“As far as riding bikes is concerned, I absolutely do that, all around London. I’ve been riding my bicycle in London now for 25 years. People sometimes say to me, ‘My goodness, how scary. Isn’t the traffic frightening?’ But actually, these days it’s better than it’s ever been with the advent of all the new bicycle paths and the superhighways for bikes and things like that. So actually you feel remarkably, I feel much safer cycling around London now that I did 15 years ago. I just think you miss so much on the Tube and on the underground. I just like seeing all those places passing by, and I like seeing the people, the life above street level. It’s just great — all the bridges, and particularly we were so fortunate in being able to shoot around there, especially in the middle of COVID, in the midst of a terrible pandemic. We were still out there with our cameras and masks on and everything, and people were very, very kind to us and very amenable and helpful, and just wanted to see life in the city continuing, really, the best we could. So we were very, very fortunate being where we were. The views up and down the Thames from that particular bit of Chelsea are really spectacular.”

LJ: “It’s like a character in and of itself.”

AS: “It sort of is, isn’t it? I agree. It’s very much a part of the show.”

LJ: “For people who may not have had a chance to tune into the show just yet, what would you like to share with them about it? What would you like them to know about The Chelsea Detective?”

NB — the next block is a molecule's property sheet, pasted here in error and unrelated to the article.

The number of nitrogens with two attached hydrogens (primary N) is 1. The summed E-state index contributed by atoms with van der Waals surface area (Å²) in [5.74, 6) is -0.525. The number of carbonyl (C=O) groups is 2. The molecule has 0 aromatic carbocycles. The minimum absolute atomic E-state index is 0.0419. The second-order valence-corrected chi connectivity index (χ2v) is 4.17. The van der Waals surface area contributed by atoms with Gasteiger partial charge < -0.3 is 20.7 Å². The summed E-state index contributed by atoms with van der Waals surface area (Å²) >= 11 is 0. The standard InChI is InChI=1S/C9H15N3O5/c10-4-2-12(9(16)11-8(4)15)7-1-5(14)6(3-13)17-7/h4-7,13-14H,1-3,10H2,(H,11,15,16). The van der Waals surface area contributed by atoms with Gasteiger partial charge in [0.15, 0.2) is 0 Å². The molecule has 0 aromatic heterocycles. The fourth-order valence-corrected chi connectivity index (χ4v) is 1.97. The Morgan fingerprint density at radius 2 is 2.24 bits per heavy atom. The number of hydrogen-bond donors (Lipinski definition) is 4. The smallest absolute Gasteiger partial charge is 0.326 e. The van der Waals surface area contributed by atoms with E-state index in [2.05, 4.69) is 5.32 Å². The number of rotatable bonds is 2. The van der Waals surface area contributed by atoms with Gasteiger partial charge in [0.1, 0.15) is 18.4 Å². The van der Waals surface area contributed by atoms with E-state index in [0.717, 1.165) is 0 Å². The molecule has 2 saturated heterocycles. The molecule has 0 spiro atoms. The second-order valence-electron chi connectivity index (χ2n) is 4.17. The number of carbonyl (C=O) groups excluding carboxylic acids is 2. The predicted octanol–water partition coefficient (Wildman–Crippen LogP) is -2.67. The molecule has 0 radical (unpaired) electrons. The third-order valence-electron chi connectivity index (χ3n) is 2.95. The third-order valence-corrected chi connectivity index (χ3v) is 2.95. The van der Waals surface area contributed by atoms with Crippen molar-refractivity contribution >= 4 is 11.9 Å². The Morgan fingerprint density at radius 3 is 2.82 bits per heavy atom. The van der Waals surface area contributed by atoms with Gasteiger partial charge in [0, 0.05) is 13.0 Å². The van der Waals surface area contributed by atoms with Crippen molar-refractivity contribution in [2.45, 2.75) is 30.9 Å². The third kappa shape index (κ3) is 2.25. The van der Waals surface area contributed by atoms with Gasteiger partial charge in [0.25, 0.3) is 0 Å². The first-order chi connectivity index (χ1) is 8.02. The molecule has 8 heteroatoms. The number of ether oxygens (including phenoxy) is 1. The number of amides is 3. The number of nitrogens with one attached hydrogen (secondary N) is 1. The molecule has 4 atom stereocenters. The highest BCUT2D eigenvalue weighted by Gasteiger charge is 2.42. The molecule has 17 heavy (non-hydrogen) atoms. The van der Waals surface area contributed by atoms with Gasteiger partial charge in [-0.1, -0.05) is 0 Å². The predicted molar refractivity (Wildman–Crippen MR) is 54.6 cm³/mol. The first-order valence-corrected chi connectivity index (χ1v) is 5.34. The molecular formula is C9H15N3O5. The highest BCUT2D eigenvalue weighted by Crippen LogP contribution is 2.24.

AS: “I think it’s a classic detective series, but with a really cracking twist. I think the partnership is, I think all of the relationships, really, on the show are fascinating and very, very interesting. And all of the main characters just have a little edge to them; they just have a little bit of something that sets them apart and a bit out of the ordinary. And it’s quirky and a little bit odd, and at times I think it’s quite funny and at other times it’s very, very serious.

“But what it isn’t, and we very purposefully went out of our way to avoid this, is gore. We felt very much that this was not a show that was about gore; it was about the way in which the police go about their work and the way that they do it really, really well. And one of the things that I really love about the police station where we all are is that often, when you’re shooting these detective series, there’s always a lot of antagonism, actually, in the station itself. And we very deliberately said, ‘Look, these people do this job day in, day out. They work really well together as a team.’ So we really, really wanted to show how brilliantly clever and amazingly good at their jobs these people have become. So it’s an incredibly positive look at the way in which the police handle their work.

“And we are absolutely and utterly blessed. In fact, I believe we’re one of the only cop shows that films in the city of London in this country. I don’t think any other — they may say they do, but they don’t; they go outside of London and they find London lookalikes, whereas we are right in the heart of it and we are glued to the Thames, and Albert Bridge, and that houseboat, and the King’s Road, and all of those wonderful, wonderful bits of London that everybody all over the world just recognizes and wants to see — the London buses and taxicabs, and it’s all there. I think it’s quintessentially English, as well, you know? I think it’s a very English show.”

Indeed it is. And a smashing one, at that.

With Episode 4 having dropped today, the entire first season of The Chelsea Detective is now available for streaming on Acorn TV and its digital channels. Check it out!


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Interview: Adrian Scarborough on His New Series ‘The Chelsea Detective’